“We would not expect to find life forms in similar environments on other planets, at least not based on a biochemistry similar to terrestrial biochemistry,” points out Lopez Garcia, who insists on the need to have multiple indications, to analyse all types of alternatives and to be very prudent with interpretations before reaching any conclusions in astrobiology.

Both the French-Spanish group, in which researchers from the Geological and Mining Institute of Spain and the Autonomous University of Madrid participate, and other international teams continue to investigate the extreme environment of Dallol, where completely sterile pools could alternate with others with slightly better biophysical conditions that allow the presence of archaea and other extremophilic microorganisms. In any case, this is an exceptional environment to continue studying the limits of life.



Jodie Belilla, David Moreira, Ludwig Jardillier, Guillaume Reboul, Karim Benzerara, José M. López-García, Paola Bertolino, Ana I. López-Archilla & Purificación López-García. “Hyperdiverse archaea near life limits at the polyextreme geothermal Dallol area”. Nature Ecology & Evolution 3: 1552-1561, 28 October 2019.

From EurekAlert!

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Hocus Locus
November 24, 2019 6:53 pm

with pH values that are even negative

FOXACID (NSA drawing)

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Robert of Texas
Reply to  Hocus Locus
November 24, 2019 8:47 pm

Not sure what your post means…there really *is* such a thing as a negative pH, although it has a very small magnitude (has to do with how the pH is calculated using a Log function).

Reply to  Robert of Texas
November 25, 2019 12:26 am

I had never heard of negative pH but apparently it exists. link It’s hard to measure though.

Reply to  Hocus Locus
November 25, 2019 1:21 am

If the hydrogen ion concentration of the solution is above 1 mol/l then the ph (-log(10)[H3O+] will be negative.

November 24, 2019 7:03 pm

In Jujuy Province of Argentina at about 4000m elevation there are salt lakes of all the colours of the rainbow. I am not aware of any life in these lakes, although it may be possible that some microscopic forms of life exist in them.

Hundreds of miles to the west and 4000m lower down, at the Atacama Desert in northern Chile, there are places where it has not rained in 50 years. I bet you could dig down in the ground there and not even find viruses.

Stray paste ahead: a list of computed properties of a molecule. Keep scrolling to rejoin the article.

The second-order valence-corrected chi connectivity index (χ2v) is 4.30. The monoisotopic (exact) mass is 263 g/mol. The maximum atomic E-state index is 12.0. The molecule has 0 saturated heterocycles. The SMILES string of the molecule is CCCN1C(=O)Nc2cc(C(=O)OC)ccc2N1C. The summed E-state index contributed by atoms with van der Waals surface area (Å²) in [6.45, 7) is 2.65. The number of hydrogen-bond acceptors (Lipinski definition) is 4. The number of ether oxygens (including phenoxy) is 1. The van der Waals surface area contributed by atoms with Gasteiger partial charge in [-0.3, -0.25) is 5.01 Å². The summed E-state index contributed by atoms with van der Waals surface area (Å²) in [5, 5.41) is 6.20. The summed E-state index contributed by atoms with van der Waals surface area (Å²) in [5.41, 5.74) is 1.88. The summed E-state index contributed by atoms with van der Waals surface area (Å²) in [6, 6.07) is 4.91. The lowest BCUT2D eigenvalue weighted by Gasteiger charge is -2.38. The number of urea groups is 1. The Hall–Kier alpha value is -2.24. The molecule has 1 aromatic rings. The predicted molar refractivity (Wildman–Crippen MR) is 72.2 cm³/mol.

Reply to  LdB
November 24, 2019 8:32 pm

Maybe so, but those critters must live in the wetter parts of the driest place on earth. 🙂

I recall looking out across the Atacama, and there was not so much as a single speck of vegetation. There was dry soil, and nothing else!

I have been to many drylands: the Sahara Desert, the Central Asian Desert, deserts in the USA and Mexico, the high deserts of the Puna in the Andes in South America, and they all had some plant life – but the Atacama had nothing.

John Tillman
November 26, 2019 8:16 am

The article says that signs of life were found in the driest part of the Atacama:

Previous studies had found signs of microbial life in the Atacama’s hyper-arid soils, but it was possible that these microbes were wind-borne interlopers that promptly died in the harsh landscape. To tell whether anything truly lives there, researchers would need to track the soils over time, to see how they responded to changes in their environment.

In March 2015, a team led by Dirk Schulze-Makuch, an astrobiologist at Technical University Berlin, ventured into the Atacama weeks after a years’ worth of rain fell in the region and triggered floods and dramatic flower blooms in some areas.

The team dug trenches up to three feet deep in areas they chemically determined were otherwise untouched by humans. They returned in 2016 and 2017 to collect more samples, to see how any microbes present changed as the desolate landscape dried out once again.

Back in the lab, team biologists examined the soil and found DNA, which revealed that wetter areas closer to Chile’s coastline had larger, more diverse microbial populations than drier spots farther inland. They also saw evidence of a molecule called ATP—cells’ universal currency for storing and transporting energy—as well as the building blocks for cell membranes.

As the soils dried out after the 2015 rains, researchers watched as ATP levels decreased—exactly what you’d expect to see if microbes awakened by rain had reentered hibernation.